Study Guide

Andersen's Fairy Tales Religion

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"We can live until we are three hundred years old; but when we die, we become the foam on the ocean. We cannot even bury our loved ones. We do not have immortal souls. When we die, we shall never rise again… But men have souls that live eternally, even after their bodies have become dust." (The Little Mermaid.47)

Sorry to ruin a childhood favorite, but the original "The Little Mermaid" is totally about religion. Mer-people are screwed in that they don't have immortal souls the way humans do, and so part of the little mermaid's reason for wanting the prince to marry her is so that she can gain a soul. To be honest, we're not sure exactly how this math works out: 1 soul + 0 souls = 2 souls?

The queen's pale cheeks took on a pinkish shade, and her eyes became big and clear, as from the pages of the book grew the world's most beautiful rose, the one that grew from Christ's blood on the Cross. "I see it," she said. "And those who have seen that rose, the most beautiful in the world, shall never die." (The World's Most Beautiful Rose.14-15)

So, Christ's blood is a rose, and it'll grant people eternal life. But the rose also heals this queen who's sick, because some wise doctor said that she'd be healed when she saw the world's most beautiful rose. So, is Andersen implying that religion can heal the body as well as the spirit? Maybe so, amigos.

The most sacred of all the days of our life is the day we die. It is holy, it is the great day of change, of transformation. Have you ever seriously thought about the hour that is certain to come and will be your last hour on earth? (On the Last Day.1)

Well that was morbid. This story is like the goth kid of the Andersen story family, all decked out in skulls and chains and dark eye makeup. So, why is the day of your death the most important day in your life? Because religion. What you believe and how you live will influence what happens to you when you die. If you agree with Andersen, that's a darn good reason to believe in God and live a good life.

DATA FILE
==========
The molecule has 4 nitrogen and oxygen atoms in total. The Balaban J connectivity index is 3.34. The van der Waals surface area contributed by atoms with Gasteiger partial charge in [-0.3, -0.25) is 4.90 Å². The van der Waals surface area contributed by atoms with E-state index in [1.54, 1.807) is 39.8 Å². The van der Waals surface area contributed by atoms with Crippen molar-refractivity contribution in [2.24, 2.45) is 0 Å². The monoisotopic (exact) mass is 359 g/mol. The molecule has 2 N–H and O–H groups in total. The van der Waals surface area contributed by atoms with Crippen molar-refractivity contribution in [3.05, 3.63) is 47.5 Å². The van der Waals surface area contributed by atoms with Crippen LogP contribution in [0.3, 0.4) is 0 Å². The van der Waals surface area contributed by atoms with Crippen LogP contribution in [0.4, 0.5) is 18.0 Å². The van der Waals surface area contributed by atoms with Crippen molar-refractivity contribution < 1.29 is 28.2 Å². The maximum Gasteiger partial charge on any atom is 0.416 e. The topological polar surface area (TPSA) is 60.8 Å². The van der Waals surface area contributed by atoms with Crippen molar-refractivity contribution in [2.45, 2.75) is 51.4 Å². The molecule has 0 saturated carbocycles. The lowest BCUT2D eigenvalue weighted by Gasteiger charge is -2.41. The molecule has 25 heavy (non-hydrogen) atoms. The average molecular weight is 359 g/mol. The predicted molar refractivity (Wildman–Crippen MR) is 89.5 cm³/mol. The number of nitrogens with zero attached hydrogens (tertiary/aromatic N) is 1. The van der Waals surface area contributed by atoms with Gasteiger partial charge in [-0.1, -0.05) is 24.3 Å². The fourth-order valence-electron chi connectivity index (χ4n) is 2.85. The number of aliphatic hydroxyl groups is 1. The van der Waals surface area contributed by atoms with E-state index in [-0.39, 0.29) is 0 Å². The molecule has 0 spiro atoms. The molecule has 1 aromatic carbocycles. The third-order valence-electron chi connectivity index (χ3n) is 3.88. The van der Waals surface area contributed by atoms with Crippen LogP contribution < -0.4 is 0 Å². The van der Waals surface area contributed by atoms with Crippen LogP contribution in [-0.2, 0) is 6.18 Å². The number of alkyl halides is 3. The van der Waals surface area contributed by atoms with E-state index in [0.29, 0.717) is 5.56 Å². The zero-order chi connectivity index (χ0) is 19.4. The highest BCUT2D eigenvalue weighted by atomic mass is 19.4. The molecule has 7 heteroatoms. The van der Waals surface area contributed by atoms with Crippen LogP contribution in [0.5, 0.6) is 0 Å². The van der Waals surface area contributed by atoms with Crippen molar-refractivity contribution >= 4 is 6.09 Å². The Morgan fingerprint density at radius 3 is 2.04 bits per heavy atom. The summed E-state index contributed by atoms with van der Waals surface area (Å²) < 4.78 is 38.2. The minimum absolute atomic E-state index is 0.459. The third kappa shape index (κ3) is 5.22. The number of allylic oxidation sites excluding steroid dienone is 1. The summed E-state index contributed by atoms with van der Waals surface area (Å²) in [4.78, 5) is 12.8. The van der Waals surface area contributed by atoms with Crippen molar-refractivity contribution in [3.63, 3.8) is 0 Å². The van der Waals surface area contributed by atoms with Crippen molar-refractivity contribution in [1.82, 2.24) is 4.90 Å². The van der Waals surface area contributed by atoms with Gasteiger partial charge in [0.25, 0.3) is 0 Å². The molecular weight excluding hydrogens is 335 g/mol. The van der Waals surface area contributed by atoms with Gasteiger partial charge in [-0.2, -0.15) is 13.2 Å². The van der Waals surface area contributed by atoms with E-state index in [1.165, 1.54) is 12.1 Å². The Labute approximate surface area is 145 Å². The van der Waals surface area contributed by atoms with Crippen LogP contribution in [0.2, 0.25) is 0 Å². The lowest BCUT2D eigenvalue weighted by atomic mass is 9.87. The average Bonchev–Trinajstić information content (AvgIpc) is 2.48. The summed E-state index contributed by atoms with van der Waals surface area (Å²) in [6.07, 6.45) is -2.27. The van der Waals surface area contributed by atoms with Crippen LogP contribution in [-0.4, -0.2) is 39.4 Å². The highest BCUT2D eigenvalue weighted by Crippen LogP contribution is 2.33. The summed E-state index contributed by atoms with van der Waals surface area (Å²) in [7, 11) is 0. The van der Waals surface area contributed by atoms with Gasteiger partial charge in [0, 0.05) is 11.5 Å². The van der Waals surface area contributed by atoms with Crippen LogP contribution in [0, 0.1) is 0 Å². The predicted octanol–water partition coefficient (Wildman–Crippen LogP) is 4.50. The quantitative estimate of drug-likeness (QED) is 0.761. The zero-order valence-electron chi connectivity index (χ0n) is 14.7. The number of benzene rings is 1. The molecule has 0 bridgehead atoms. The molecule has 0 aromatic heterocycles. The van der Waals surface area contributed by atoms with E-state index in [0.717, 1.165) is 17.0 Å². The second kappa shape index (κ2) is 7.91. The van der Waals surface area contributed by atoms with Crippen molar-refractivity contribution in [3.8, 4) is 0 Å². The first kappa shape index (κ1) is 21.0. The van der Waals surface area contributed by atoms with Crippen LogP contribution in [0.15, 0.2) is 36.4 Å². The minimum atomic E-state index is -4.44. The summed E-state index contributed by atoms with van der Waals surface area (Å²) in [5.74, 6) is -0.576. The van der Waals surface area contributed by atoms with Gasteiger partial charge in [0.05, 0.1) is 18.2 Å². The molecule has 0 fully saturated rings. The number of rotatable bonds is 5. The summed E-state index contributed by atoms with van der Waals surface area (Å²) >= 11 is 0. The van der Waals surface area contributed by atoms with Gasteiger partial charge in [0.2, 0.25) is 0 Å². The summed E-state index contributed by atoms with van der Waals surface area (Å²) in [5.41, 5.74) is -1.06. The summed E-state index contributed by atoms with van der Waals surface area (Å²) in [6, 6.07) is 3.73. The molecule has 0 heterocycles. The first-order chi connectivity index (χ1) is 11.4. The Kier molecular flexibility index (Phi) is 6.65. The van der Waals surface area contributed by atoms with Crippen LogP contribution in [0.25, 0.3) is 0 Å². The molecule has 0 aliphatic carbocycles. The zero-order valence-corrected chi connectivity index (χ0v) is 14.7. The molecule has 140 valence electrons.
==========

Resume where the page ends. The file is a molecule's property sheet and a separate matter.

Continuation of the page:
"If your daughter is to continue in school, then she must become a Christian," he began, and then he tried to explain, "I see in her eyes such longing; it's as if her very soul sought Christ's teaching." (The Servant.5)

Yeah, sometimes people convert to other religions. It happens. But the fact that Andersen wrote a story about a Jewish girl longing to become a Christian reveals which religion he thinks people should convert to, if they're gonna do it at all.

"How absurd it would seem if the bow and the violin should be proud and haughty about their accomplishments. Yet we, human beings, often are; the poets, the artists, the scientists, and even the generals often boast in vain pride. Yet they are all but instruments that God plays upon. To Him alone belongs all honor. We have nothing to pride ourselves upon!" (The Pen and the Inkwell.7)

This poet's musings on the nature of art pretty clearly state that even the best artist is just an instrument of God. Anyone who gets too proud or vain is fooling himself or herself, since God is the real creative genius at work. It's amusing to see this view coming from Andersen, who so clearly sought recognition for his writing. Hypocritical much?

He had plenty of time to contemplate his fate. Why had all this happened to him? This would all be explained in the life after this, which he knew awaited him. This faith in eternal life had grown within him in the poor cottage on the dunes and was now beyond doubt. (A Story from the Dunes.130)

Some of Andersen's characters are absolutely certain that there's a life after this life, and that God exists, and all that Christian stuff. It usually brings them comfort. So it seems like Andersen is saying that religious faith can be a positive force in people's lives.

From prison directly to an almost heavenly freedom, to love and friendship; that also Jurgen was to try. No man would offer another man a glass to drain that contained nothing but bitterness. How should God then be able to do it, He who is all goodness? (A Story from the Dunes.137)

And here's that old religious conundrum: If God is so good, why do bad things happen in the world? It's comforting to know that even a pious, smarty pants like Andersen struggled to answer this question for himself.

"Amber is the most beautiful incense; from it comes the smell of God's great church: Nature." (The Sunshine's Story.18)

Nature = God's great church. It's a cool metaphor, if you think about it. So, like, could hiking be a form of prayer? Is littering an actual sin?

His bookshelf was filled with books, and one of them, which he called the book of books, he read often. It was the Bible, and in that was the whole history of the world and humanity: the creation, the flood, and the King of Kings. "Everything that has happened or will happen is written about in that book," claimed Godfather. "So much in one book, that is worth thinking about!" (What the Whole Family Said.9-10)

The Bible is the number one best seller of all time for a reason. But we here at Shmoop think there are other books out there that are worth reading as well. Like Andersen's, for example.

"Why, children are a blessing sent by God. Every child is one more prayer rising to heaven. For each little new mouth to be fed, one works a little harder, tries a little more. God will not desert one if one does not desert Him." (The Story Old Johanna Told.13)

This is a nice idea. But that last bit, about how God won't desert people who don't desert Him, sounds a little bit like victim blaming. Plenty of people have faith in God but still live and die in poverty. Is it their fault for not believing strongly enough? We're not entirely sure what to do with this line of religious thinking.

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